Workplace Mental Wellness

484435_485620284838261_1377543704_nQuick, name the number one health care issue that costs U.S. employers about $100 BILLION in lost productivity each year. Heart disease? Cancer? Nope. Mental illness is the leading cause of employee absenteeism, and yet it is often considered a taboo subject. Mental wellbeing impacts productivity, engagement, and health care costs. The Americans with Disabilities Act (ADA) is also an issue of concern for employers with 15 or more employees.

Many MSEC member calls involve the emotional wellbeing of their employees and uncertainty as to how to handle such situations. Without formal training, there are legal and ethical limits to how an employer may respond. When I researched this topic, I found that there is a large gap in the U.S. response to this challenge. Canada has a national initiative to address workplace mental health. It offers workshops, training, and many free resources on the web. Queens University in Ontario has developed a certificate program to train workplace managers on effective means to manage this issue in their workplaces.

There is no such initiative in the United States, so how do US employers address this issue?Here’s a snapshot of effective first steps gleaned from my review of workplace mental health resources:

  • Workplace Culture and Leadership: it must be an organizational priority for employees to safely seek and receive help. Leadership is needed to remove any barriers from employees seeking resources.
  • Empathetic Coaching Skills: Managers need to be trained to effective communicate and coach. This includes recognizing common signs of emotional distress and appropriate responses. Training can prove beneficial to manage performance issues that may result from mental illness.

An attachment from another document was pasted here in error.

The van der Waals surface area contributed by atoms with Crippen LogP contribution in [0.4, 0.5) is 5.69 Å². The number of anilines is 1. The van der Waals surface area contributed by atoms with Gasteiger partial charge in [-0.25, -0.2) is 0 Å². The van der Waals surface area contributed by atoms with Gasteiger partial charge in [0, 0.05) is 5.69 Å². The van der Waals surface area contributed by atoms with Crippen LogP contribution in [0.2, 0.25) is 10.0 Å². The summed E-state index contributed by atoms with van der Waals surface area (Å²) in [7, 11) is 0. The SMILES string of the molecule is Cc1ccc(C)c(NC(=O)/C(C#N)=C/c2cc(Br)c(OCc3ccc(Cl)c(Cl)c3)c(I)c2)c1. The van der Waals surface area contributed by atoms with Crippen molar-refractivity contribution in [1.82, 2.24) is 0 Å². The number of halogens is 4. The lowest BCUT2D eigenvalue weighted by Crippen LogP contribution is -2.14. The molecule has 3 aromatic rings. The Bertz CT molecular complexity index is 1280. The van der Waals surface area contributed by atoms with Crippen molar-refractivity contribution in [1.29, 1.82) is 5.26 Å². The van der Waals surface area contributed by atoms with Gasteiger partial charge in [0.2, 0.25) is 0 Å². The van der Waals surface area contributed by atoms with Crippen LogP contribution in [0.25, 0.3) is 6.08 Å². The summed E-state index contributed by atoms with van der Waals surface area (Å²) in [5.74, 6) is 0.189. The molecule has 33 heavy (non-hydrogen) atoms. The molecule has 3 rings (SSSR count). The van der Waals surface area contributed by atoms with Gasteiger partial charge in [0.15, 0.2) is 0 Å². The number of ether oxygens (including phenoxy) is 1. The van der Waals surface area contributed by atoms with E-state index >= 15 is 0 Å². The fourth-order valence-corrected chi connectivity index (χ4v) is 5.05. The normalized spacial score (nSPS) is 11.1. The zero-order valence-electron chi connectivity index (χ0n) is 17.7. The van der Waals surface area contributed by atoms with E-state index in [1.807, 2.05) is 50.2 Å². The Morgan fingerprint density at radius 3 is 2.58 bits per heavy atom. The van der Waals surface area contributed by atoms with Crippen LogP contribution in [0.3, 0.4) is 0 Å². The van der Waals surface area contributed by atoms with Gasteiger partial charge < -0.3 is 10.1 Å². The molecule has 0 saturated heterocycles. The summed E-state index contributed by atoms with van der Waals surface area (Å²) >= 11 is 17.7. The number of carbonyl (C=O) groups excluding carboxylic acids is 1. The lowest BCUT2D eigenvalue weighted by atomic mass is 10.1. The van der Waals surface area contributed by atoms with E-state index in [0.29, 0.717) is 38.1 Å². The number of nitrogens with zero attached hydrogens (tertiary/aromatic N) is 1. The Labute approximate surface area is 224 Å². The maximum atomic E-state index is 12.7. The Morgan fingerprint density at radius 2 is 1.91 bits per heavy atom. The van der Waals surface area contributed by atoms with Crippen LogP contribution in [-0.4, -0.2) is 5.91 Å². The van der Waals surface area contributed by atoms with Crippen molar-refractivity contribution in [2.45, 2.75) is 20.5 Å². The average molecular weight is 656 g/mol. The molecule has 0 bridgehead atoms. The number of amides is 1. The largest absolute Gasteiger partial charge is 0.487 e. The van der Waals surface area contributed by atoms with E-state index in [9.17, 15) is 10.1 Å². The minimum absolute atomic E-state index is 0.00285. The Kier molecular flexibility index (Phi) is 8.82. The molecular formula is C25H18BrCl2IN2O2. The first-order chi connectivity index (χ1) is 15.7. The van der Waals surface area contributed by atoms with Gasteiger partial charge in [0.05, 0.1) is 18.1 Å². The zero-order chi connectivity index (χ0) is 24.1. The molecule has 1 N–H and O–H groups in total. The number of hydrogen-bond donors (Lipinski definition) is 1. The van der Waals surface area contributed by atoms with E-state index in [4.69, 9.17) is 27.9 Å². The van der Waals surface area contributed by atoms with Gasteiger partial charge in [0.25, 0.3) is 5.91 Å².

• Employee Assistance Programs (EAPs): If your organization offers an EAP, make it a priority for all managers to know how it works. Encourage and train staff on how to access it; don’t take it for granted that they “can figure it out” for themselves!
  • Community Resources: If your organization does not offer an EAP, identify community resources that provide low-cost counseling and similar services for employees. distribute a list of such resources for employees to contact on their own.

Major stumbling blocks to avoid include:

  • Ignoring Problems: This sends the wrong message and is disruptive to your work environment.
  • Attempting to Diagnose Employees: An employer’s focus must be on work-related behaviors and actions.
  • Acting as Therapist to Employees Who Ask for Help: Identify boundaries and stick to them consistently.
  • Discussing Specific Employee Ailments: As with all medical concerns, discussions must remain with those who “need to know.”
  • Not Listening: Listen carefully to what employees say and ask appropriate follow-up questions if necessary to identify opportunities to assist.

For MSEC Library and online resources that may prove useful for your organization, contact me at jmcdonough@msec.org or 800.884.1328.